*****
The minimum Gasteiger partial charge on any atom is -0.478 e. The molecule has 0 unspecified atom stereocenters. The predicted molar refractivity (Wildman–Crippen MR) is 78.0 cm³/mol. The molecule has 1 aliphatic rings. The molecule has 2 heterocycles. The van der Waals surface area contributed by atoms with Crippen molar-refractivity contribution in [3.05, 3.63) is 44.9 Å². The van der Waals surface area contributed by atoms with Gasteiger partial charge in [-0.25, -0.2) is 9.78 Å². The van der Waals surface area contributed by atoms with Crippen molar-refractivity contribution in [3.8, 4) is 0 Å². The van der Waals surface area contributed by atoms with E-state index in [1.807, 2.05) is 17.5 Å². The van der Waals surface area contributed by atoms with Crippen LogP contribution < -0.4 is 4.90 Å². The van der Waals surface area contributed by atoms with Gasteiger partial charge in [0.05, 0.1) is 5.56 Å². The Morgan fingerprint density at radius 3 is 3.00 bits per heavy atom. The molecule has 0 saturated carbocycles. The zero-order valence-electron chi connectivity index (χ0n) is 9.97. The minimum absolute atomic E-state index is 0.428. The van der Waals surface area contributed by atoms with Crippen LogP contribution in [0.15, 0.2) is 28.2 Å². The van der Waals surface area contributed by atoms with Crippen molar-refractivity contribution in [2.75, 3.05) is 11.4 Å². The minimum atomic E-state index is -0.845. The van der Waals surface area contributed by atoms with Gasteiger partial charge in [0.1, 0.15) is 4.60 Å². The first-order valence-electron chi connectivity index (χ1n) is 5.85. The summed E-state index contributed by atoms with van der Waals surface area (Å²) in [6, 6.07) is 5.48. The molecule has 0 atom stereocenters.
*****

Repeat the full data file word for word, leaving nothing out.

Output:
The minimum Gasteiger partial charge on any atom is -0.478 e. The molecule has 0 unspecified atom stereocenters. The predicted molar refractivity (Wildman–Crippen MR) is 78.0 cm³/mol. The molecule has 1 aliphatic rings. The molecule has 2 heterocycles. The van der Waals surface area contributed by atoms with Crippen molar-refractivity contribution in [3.05, 3.63) is 44.9 Å². The van der Waals surface area contributed by atoms with Gasteiger partial charge in [-0.25, -0.2) is 9.78 Å². The van der Waals surface area contributed by atoms with Crippen molar-refractivity contribution in [3.8, 4) is 0 Å². The van der Waals surface area contributed by atoms with E-state index in [1.807, 2.05) is 17.5 Å². The van der Waals surface area contributed by atoms with Crippen LogP contribution < -0.4 is 4.90 Å². The van der Waals surface area contributed by atoms with Gasteiger partial charge in [0.05, 0.1) is 5.56 Å². The Morgan fingerprint density at radius 3 is 3.00 bits per heavy atom. The molecule has 0 saturated carbocycles. The zero-order valence-electron chi connectivity index (χ0n) is 9.97. The minimum absolute atomic E-state index is 0.428. The van der Waals surface area contributed by atoms with Crippen LogP contribution in [0.15, 0.2) is 28.2 Å². The van der Waals surface area contributed by atoms with Crippen molar-refractivity contribution in [2.75, 3.05) is 11.4 Å². The minimum atomic E-state index is -0.845. The van der Waals surface area contributed by atoms with Gasteiger partial charge in [0.1, 0.15) is 4.60 Å². The first-order valence-electron chi connectivity index (χ1n) is 5.85. The summed E-state index contributed by atoms with van der Waals surface area (Å²) in [6, 6.07) is 5.48. The molecule has 0 atom stereocenters.